Deputy Broughan has recently asked the Minister for Health his views on plans to regulate vaping and whether he is considering an outright ban on vaping products. The response to the Parliamentary Question stated that the review by the Health Research Board of evidence on the health harms of e-cigarettes is due to be completed in March 2020. The review is also studying “their effectiveness as an aid to smoking cessation and whether they act as a gateway to smoking tobacco products” and the Minister said that the review’s “findings will contribute to informing any additional regulation in this area.”
Of course, the Public Health (Tobacco Products and Nicotine Inhaling Products) Bill is being drafted and “will include provisions to prohibit the sale of nicotine inhaling products, including e-cigarettes, to and by persons under 18 years and will introduce a licensing system for the retail sale of nicotine inhaling products”. There are already European regulations on vaping (European Union (Manufacture, Presentation and Sale of Tobacco and Related Products) Regulations 2016 (S.I. No. 271 of 2016) which transpose EU Directive 2014/40/EU on Tobacco and Related Products).
The PQ reply stated “The Regulations provide for mandatory safety and quality requirements for e-cigarettes and refill containers, including maximum nicotine concentrations for e-cigarettes containing nicotine, and maximum volumes for cartridges, tanks and nicotine liquid containers. In addition, the Regulations require e-cigarette manufacturers or importers to notify the Health Service Executive of all products that they place on the market and, if a manufacturer, importer or distributor has a reason to believe that a product is not safe, they are required to immediately notify the Health Service Executive and to explain what corrective action has been taken.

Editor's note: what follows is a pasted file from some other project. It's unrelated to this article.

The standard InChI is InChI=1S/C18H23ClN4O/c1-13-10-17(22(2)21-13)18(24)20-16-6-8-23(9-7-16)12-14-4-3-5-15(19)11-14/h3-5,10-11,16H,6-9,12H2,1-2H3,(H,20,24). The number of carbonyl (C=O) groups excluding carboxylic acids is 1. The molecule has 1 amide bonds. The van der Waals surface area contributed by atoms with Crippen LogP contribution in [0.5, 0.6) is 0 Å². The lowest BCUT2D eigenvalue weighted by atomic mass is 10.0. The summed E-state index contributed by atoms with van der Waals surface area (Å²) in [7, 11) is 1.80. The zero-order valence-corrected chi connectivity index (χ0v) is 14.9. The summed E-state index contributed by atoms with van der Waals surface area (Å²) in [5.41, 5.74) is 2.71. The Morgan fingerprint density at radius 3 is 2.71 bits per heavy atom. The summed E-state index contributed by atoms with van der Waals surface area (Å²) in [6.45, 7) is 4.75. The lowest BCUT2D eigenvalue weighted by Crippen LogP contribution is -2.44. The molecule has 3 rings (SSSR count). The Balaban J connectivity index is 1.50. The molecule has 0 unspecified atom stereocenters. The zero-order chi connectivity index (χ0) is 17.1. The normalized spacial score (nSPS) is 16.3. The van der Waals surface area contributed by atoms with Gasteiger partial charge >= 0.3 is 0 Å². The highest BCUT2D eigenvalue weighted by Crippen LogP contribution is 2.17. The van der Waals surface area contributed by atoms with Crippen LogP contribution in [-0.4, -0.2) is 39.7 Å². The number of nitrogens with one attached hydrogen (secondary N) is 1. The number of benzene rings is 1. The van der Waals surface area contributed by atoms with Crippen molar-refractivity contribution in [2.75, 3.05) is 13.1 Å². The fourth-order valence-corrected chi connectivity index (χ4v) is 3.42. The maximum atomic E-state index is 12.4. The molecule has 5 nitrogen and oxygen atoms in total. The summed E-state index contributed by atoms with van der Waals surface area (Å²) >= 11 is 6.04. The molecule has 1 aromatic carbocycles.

Under the Regulations there must be health warnings on packaging which advise consumers that e-cigarettes contain nicotine which is a highly addictive substance. Finally, the Regulations prohibit advertisements for e-cigarettes on television and radio, online, and in printed publications, other than publications directed at persons in the e-cigarette industry or publications outside the EU.”
Deputy Broughan says “There are emerging reports and studies on the negative health impacts of vaping and I think it is something that should be taken more seriously. March 2020 is far too long to wait for the result of the review. The Philippines have now banned vaping and the American Medical Association recently called for a total ban on e-cigarette and vaping products also. There was welcome news last week that less people are now smoking in Ireland (just 17%).”